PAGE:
A postcolonial approach to international practice research emphasizes the processes of mutual constitution by which practices come about. It means that a practice is international not because of who carries it out or because of where it occurs, but because its genealogy is international. A good example of this is policing. How is policing an international practice, as understood through a postcolonial lens? Scholars have shown that policing tends to be increasingly globalized and transnationalized. In a context where states see a convergence between outside and inside threats (such as in the case of terrorism), the traditional divide between police at home and military abroad appears to be eroding. But the idea that policing is becoming transnational in response to contemporary developments is missing part of the story. Policing has always been transnational, because modern policing was forged in the crucible of colonialism and imperialism. Processes of state formation in the metropole and colonies were intertwined, in particular when it came to the creation of the state security apparatus. Importantly, this process was not a one-way street, with metropoles exporting policing to colonies. Looking at the example of US colonization of the Philippines, Alfred McCoy (2009) shows that US experience in setting up a police force in the Philippines was highly influential in the creation of US domestic policing capacity. Similar dynamics existed in the British and French empires.
How did this process of mutual constitution happen? Individuals circulated between the colonies and the metropoles, importing and exporting experience from one context to another. In the case of the US, August Vollmer and Smedley Butler are two well-known examples of this dynamic. Vollmer served in the Philippines and went on to become chief of police in Berkeley, California, and wrote a highly influential textbook on modern policing. Butler created the Haitian police during the US occupation of the country and then served as police chief of Philadelphia in 1924, where he led a campaign of modernization. Looking at the more recent period of the Cold War, Stuart Schrader (2019) documents how many of the US police trainers sent to ‘allied’ states during the Cold War went on to occupy positions in US domestic law enforcement.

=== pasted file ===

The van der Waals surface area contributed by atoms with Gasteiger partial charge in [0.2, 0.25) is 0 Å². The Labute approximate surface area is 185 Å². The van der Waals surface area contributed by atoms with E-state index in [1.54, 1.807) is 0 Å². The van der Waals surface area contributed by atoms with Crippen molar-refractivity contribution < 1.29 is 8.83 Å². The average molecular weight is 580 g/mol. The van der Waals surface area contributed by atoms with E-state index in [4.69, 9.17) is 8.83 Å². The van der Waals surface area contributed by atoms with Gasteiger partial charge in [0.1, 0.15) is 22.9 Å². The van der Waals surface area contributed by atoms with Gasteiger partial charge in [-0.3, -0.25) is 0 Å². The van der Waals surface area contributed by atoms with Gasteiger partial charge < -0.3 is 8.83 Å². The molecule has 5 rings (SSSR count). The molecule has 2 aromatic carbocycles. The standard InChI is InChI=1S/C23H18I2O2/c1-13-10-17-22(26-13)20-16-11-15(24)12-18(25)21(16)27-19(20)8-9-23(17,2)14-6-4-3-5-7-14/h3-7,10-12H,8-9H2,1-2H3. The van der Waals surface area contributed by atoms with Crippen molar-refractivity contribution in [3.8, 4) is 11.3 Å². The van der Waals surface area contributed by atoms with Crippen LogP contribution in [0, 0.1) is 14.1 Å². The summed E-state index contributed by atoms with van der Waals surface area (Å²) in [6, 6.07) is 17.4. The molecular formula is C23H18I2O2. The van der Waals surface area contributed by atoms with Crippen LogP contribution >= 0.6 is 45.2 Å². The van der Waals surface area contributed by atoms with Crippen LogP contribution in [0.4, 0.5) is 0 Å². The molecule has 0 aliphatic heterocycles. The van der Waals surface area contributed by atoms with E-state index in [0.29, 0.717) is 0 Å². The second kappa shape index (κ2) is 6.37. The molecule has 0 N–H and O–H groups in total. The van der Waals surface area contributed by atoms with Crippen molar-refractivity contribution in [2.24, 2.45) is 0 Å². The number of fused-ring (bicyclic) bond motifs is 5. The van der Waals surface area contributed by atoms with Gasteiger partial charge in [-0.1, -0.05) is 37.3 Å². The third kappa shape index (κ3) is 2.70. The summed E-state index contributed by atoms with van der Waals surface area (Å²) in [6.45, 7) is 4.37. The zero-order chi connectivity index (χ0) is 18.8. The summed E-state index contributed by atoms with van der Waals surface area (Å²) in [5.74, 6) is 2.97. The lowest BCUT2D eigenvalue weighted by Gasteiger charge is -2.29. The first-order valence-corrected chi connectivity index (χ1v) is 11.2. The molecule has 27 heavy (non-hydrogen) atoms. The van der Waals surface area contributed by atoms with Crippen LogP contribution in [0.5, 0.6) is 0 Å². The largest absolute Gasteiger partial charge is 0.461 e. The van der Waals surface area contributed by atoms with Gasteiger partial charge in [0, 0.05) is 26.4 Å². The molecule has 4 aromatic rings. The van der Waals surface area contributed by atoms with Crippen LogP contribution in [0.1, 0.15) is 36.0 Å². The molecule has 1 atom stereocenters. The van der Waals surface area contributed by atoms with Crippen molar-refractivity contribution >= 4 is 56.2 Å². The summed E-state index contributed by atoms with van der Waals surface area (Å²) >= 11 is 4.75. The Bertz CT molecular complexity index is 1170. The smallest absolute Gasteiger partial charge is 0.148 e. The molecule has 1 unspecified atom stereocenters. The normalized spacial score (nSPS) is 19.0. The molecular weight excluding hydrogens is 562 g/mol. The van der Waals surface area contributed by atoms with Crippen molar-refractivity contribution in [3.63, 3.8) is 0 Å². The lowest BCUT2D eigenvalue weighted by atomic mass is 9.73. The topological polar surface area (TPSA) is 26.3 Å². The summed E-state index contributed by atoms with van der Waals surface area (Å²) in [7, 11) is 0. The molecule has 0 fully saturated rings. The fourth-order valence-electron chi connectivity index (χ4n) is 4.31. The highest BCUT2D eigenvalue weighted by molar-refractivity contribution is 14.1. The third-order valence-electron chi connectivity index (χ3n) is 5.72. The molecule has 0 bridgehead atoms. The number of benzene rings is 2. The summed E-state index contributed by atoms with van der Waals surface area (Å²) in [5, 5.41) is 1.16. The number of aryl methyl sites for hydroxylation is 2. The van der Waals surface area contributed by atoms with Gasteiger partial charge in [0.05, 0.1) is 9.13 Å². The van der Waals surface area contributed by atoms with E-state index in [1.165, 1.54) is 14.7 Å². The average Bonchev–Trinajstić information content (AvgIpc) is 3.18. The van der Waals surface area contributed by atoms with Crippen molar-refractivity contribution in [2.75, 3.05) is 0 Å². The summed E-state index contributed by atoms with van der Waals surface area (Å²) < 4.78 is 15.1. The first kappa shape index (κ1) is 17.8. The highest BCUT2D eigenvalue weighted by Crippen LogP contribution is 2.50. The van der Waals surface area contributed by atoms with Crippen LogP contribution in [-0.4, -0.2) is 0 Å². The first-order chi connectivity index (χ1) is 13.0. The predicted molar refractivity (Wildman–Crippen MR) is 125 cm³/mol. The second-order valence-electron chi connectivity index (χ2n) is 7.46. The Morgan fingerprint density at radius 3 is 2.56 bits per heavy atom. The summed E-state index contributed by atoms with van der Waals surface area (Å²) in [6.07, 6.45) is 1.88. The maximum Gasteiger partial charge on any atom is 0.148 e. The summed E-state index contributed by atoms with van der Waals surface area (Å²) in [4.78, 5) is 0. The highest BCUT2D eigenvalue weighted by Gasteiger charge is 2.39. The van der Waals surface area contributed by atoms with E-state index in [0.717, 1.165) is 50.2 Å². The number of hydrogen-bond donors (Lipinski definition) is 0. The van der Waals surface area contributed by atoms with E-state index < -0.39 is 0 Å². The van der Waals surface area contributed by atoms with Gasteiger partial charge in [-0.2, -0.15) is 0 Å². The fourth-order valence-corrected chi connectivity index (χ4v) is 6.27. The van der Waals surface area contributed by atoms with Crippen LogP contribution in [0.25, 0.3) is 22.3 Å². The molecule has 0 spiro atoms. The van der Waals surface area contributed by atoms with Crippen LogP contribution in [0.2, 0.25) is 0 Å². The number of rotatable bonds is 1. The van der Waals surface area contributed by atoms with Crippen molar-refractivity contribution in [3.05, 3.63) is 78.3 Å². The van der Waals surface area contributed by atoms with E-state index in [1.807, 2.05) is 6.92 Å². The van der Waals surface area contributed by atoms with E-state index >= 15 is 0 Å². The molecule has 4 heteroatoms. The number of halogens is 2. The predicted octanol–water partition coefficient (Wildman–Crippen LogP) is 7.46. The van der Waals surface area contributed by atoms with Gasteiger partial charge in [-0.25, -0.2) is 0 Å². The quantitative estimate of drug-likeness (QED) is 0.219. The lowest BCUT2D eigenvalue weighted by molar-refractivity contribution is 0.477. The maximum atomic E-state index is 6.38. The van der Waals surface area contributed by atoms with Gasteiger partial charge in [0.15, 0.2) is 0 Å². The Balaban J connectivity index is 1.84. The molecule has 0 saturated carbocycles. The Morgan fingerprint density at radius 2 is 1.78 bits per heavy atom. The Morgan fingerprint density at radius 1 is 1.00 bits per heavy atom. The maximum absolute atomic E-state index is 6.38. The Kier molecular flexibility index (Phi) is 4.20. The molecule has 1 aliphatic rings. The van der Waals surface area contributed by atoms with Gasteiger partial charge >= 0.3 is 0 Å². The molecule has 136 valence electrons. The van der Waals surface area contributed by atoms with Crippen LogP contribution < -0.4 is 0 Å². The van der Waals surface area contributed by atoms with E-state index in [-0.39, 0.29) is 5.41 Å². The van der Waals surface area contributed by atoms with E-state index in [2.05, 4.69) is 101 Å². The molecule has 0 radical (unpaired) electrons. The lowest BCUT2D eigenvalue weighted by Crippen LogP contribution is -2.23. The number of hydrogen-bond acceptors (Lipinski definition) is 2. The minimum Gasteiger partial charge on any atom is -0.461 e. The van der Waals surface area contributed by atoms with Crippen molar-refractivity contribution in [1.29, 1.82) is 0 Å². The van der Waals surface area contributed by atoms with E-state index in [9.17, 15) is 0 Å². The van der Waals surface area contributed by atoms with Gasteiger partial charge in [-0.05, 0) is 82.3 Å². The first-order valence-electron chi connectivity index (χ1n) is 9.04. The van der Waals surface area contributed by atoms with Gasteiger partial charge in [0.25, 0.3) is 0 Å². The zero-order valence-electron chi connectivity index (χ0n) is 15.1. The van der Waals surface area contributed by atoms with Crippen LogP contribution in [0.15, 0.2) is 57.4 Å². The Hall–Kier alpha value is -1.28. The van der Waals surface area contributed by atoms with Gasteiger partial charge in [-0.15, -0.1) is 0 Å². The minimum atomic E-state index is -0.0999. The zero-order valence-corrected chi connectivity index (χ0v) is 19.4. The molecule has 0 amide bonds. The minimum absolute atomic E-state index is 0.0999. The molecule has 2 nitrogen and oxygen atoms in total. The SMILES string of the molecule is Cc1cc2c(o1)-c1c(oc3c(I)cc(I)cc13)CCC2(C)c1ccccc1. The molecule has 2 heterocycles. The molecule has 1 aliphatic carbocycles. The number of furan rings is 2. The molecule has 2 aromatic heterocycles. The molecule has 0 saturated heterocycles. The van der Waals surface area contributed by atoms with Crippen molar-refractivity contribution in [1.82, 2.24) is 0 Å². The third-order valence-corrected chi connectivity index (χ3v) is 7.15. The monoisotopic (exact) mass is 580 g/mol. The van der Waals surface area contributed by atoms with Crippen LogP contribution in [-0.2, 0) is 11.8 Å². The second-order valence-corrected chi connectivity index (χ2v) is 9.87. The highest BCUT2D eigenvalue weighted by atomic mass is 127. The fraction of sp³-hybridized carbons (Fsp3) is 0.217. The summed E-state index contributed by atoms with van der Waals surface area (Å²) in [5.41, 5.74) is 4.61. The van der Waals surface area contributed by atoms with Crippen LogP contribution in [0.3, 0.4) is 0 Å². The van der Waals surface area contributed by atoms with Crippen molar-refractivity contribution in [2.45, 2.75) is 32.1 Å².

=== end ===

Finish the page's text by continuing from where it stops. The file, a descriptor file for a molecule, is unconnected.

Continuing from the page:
Mutual constitution also occurred because those in power established homologies between populations to be governed in the colonies and populations to be governed ‘at home.’ Ideas about race, class and gender were constructed through the colonial experience in ways that intertwined metropoles and colonies. As Frederick Cooper and Ann Stoler (1997: 9) argue, there was a ‘resonance and reverberation between European class politics and colonial racial policies.’ For instance, ‘in nineteenth-century South Africa or turn-of-the-century East Africa, the British used a vocabulary to describe Africans remarkably like that used at home to describe the lowest elements of the class order, “the residuum”, the degraded class of criminals and casual laborers of Victorian cities’ (Cooper and Stoler 1997: 27). This was a two-way street, involving both the racialization of class representations and the transfer of racial discourses to class politics. The migration of colonial populations to metropoles in the 20th century intensified these homologies. In the US, ‘[…] political elites and urban upper and middle classes viewed these minority populations [urban immigrants including African Americans, Japanese and Chinese] in the same racialized terms that they classified colonized peoples’ (Go 2020b: 1214).